For a double-whammy, get the onion rings battered with beer from 8th Wonder—the craft brewery run by the Eatsie Boys team.

The simply named MBLT at doesn't immediately seem like the most compelling item on the menu at the Eatsie Boys Cafe, where other "intergalactic" dishes get names like Sabotage, Lamburghini, and Da Bomb. But along with the shop's signature matzah ball pho, it's my favorite thing chef Matt Marcus makes.

Eatsie Boys
4100 Montrose
713-524-3737
eatsieboys.com

I'm in good company, it appears. "It's one of the only sandwiches to make it from last season's menu," says Marcus of the BLT between a Slow Dough Bread Co. pretzel bun that's bursting with fresh mozzarella, tomato, arugula, and bacon from Grateful Bread. "It's my fave," says Marcus. Part of the secret to its success is that bacon, made by Marcus's own father.

Grateful Bread started as a project for Marcus the Younger when he was between jobs, baking and selling challah bread after Hurricane Ike temporarily knocked Three Brothers Bakery (long Houston's best source of challah) out of commission. When Marcus got a job at the Michelin-starred Cyrus in California, he left Grateful Bread in the hands of father Al Marcus. From there, Marcus the Elder ditched the challah bread in favor of his own cured meats and sausages.

Marcus, right, also runs the 8th Wonder Brewery with fellow Eatsie Boys Ryan Soroka (pictured) and Alex Vassilakidis and brewmaster Aaron Corsi.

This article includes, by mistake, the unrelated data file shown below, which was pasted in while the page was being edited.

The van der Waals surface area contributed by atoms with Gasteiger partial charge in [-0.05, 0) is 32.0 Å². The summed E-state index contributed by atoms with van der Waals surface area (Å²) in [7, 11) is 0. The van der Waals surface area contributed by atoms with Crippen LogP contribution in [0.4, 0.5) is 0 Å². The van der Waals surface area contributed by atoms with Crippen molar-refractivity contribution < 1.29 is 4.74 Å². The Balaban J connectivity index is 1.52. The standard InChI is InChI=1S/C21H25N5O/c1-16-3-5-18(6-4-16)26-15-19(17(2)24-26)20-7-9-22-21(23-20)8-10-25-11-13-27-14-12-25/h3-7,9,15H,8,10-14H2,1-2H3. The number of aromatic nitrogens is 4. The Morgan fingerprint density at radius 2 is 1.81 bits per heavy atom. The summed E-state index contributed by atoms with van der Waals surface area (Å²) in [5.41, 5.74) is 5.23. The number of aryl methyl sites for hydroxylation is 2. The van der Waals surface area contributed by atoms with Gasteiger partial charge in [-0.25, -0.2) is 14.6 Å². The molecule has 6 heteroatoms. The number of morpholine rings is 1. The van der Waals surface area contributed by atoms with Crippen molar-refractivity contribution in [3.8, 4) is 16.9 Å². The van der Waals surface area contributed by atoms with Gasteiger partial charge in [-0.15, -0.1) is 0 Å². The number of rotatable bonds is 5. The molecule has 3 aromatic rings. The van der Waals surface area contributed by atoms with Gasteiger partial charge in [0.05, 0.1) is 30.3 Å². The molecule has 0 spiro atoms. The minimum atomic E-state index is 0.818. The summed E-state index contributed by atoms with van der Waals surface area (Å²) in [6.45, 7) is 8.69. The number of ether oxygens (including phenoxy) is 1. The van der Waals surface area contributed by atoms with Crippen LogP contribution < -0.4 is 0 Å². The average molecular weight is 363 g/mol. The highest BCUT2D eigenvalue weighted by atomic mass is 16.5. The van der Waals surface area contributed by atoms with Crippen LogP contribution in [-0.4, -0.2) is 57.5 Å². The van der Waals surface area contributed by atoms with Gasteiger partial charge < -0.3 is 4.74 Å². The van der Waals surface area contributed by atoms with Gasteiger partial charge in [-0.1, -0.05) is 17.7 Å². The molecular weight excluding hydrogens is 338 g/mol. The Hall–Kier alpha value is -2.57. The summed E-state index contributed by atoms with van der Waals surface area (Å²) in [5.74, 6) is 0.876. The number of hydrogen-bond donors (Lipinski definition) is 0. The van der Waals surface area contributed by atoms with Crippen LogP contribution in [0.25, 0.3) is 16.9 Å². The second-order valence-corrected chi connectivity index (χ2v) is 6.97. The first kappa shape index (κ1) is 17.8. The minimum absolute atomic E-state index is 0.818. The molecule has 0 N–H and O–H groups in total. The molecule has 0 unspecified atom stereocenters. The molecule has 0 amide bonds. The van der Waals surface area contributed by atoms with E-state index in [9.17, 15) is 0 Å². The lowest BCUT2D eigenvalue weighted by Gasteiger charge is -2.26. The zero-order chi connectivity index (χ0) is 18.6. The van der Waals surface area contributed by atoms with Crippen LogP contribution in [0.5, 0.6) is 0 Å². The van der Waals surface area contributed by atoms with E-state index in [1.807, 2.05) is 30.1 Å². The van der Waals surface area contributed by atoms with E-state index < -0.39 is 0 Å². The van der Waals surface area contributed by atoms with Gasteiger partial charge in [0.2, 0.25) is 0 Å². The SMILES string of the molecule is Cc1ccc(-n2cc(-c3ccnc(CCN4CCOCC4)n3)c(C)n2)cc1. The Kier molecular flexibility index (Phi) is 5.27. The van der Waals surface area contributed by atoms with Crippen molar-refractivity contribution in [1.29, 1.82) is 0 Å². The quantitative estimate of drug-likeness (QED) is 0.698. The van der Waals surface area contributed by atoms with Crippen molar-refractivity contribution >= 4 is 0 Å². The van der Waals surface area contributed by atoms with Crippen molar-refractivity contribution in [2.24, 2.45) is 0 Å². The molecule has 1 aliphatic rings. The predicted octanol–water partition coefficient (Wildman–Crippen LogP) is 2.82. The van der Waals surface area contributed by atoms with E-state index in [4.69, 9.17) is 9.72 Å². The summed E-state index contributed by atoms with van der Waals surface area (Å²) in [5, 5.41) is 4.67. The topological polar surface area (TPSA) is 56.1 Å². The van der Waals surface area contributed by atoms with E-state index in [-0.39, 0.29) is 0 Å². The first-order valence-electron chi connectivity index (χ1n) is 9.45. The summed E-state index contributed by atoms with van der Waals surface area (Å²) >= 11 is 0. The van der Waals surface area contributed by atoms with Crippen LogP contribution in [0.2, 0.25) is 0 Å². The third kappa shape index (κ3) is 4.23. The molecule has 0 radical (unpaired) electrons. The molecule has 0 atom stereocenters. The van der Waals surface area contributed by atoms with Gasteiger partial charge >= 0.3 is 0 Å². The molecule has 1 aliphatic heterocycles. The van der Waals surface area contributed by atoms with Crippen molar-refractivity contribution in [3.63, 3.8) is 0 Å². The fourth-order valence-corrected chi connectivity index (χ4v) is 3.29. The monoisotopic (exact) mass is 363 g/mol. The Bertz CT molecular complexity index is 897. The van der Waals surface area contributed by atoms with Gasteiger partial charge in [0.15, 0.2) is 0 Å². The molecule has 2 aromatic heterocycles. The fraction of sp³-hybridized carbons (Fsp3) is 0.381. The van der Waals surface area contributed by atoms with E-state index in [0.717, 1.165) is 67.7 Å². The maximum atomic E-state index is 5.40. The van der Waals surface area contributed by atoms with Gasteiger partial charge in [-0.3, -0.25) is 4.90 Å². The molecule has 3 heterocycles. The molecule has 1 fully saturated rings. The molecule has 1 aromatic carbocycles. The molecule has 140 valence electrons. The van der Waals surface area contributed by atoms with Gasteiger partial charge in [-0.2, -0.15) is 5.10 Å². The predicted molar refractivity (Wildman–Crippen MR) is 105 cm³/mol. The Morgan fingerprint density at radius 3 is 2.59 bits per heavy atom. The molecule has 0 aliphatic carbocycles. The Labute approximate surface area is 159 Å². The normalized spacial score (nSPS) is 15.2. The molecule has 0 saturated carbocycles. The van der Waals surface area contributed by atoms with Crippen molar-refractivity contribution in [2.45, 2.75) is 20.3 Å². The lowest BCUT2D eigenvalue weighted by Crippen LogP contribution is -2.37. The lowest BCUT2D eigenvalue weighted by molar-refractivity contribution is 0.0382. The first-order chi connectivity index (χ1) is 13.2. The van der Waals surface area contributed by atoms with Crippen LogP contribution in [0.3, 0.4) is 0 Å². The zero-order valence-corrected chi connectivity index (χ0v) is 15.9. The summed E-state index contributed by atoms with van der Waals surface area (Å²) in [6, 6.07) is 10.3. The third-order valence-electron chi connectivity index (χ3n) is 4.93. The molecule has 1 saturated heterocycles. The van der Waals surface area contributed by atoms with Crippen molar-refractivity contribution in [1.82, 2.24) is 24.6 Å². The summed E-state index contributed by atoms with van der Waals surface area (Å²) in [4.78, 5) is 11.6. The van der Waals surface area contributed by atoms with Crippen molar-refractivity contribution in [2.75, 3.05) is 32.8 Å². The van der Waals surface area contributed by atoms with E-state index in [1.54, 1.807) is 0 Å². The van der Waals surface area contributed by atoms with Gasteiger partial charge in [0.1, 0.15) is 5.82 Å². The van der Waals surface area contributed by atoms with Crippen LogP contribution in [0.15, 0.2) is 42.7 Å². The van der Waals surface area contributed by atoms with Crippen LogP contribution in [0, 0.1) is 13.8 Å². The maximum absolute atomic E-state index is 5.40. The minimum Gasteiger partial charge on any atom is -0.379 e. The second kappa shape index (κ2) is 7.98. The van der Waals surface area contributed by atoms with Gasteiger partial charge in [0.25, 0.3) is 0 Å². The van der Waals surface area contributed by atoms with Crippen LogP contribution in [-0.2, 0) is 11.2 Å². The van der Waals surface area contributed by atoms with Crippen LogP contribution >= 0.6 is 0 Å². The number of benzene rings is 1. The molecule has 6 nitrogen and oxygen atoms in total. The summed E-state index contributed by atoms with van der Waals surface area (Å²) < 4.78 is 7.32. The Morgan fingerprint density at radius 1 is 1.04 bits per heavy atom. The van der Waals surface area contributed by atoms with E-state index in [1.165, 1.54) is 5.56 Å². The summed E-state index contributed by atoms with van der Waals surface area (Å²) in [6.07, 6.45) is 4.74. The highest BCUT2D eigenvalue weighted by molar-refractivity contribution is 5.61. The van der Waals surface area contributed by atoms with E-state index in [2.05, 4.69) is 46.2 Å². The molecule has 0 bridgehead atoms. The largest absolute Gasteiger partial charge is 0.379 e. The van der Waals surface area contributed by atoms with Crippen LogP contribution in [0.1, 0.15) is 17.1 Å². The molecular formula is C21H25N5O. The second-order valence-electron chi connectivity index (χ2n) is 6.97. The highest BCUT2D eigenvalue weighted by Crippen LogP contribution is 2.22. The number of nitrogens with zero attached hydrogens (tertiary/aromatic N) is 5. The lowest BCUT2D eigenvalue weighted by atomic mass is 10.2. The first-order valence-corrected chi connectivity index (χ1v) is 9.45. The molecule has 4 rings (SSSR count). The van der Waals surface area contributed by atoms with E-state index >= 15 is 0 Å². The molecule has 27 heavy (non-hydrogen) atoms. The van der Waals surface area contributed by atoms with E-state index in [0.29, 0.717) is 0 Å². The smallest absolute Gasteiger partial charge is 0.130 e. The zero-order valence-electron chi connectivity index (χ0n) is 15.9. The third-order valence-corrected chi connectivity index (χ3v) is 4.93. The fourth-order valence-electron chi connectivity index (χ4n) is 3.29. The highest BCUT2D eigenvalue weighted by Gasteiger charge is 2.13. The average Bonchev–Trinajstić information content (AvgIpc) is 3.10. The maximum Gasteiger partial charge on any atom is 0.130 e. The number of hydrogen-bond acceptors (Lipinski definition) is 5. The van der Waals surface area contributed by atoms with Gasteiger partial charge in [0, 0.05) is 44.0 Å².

Today, Grateful Bread is best known for its maple-cured bacon, rum-based vanilla extract, and homemade Sriracha-style sauce among many other products that you can actually call "artisanal" without lying or hating yourself. You can find Al Marcus and his goodies at most Houston farmers markets, or at Eatsie Boys Cafe, where his proud son both stocks Grateful Bread products and incorporates them into his cooking. Witness the Grateful Bread chicken poblano sausage and Chardonnay mustard in his Frank the Pretzel, or the bacon in that MBLT.

The sweet, crispy bacon is so good that I was convinced Al Marcus was making special batches just for his son. "Special bacon?" Matt Marcus laughs. "No."

"Same bacon," he promises. "We just slice it thin on the slicer."